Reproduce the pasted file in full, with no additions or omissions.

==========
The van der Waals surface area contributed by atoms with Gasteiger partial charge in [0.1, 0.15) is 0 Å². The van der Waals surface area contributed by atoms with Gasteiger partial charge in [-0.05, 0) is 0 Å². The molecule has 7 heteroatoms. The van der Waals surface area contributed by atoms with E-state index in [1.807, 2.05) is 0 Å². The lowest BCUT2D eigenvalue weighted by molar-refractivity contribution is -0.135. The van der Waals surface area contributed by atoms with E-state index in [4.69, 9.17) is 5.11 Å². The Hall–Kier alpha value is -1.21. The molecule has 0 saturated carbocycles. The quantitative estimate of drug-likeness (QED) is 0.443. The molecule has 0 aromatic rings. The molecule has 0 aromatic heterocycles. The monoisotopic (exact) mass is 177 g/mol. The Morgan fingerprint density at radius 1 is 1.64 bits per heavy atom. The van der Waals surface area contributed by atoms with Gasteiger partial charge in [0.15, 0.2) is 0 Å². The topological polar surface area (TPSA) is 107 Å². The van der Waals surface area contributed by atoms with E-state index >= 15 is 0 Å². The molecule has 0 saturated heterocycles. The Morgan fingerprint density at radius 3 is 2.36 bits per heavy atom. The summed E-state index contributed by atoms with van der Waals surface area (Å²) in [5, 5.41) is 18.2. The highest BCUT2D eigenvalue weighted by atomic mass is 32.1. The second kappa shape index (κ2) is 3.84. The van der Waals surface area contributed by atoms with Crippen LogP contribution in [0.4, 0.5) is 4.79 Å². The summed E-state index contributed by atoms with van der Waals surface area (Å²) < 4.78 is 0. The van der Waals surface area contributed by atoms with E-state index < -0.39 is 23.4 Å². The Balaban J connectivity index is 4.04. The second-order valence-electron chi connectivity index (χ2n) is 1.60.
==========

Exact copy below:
The van der Waals surface area contributed by atoms with Gasteiger partial charge in [0.1, 0.15) is 0 Å². The van der Waals surface area contributed by atoms with Gasteiger partial charge in [-0.05, 0) is 0 Å². The molecule has 7 heteroatoms. The van der Waals surface area contributed by atoms with E-state index in [1.807, 2.05) is 0 Å². The lowest BCUT2D eigenvalue weighted by molar-refractivity contribution is -0.135. The van der Waals surface area contributed by atoms with E-state index in [4.69, 9.17) is 5.11 Å². The Hall–Kier alpha value is -1.21. The molecule has 0 saturated carbocycles. The quantitative estimate of drug-likeness (QED) is 0.443. The molecule has 0 aromatic rings. The molecule has 0 aromatic heterocycles. The monoisotopic (exact) mass is 177 g/mol. The Morgan fingerprint density at radius 1 is 1.64 bits per heavy atom. The van der Waals surface area contributed by atoms with Gasteiger partial charge in [0.15, 0.2) is 0 Å². The topological polar surface area (TPSA) is 107 Å². The van der Waals surface area contributed by atoms with E-state index >= 15 is 0 Å². The molecule has 0 saturated heterocycles. The Morgan fingerprint density at radius 3 is 2.36 bits per heavy atom. The summed E-state index contributed by atoms with van der Waals surface area (Å²) in [5, 5.41) is 18.2. The highest BCUT2D eigenvalue weighted by atomic mass is 32.1. The second kappa shape index (κ2) is 3.84. The van der Waals surface area contributed by atoms with Crippen LogP contribution in [0.4, 0.5) is 4.79 Å². The summed E-state index contributed by atoms with van der Waals surface area (Å²) < 4.78 is 0. The van der Waals surface area contributed by atoms with E-state index < -0.39 is 23.4 Å². The Balaban J connectivity index is 4.04. The second-order valence-electron chi connectivity index (χ2n) is 1.60.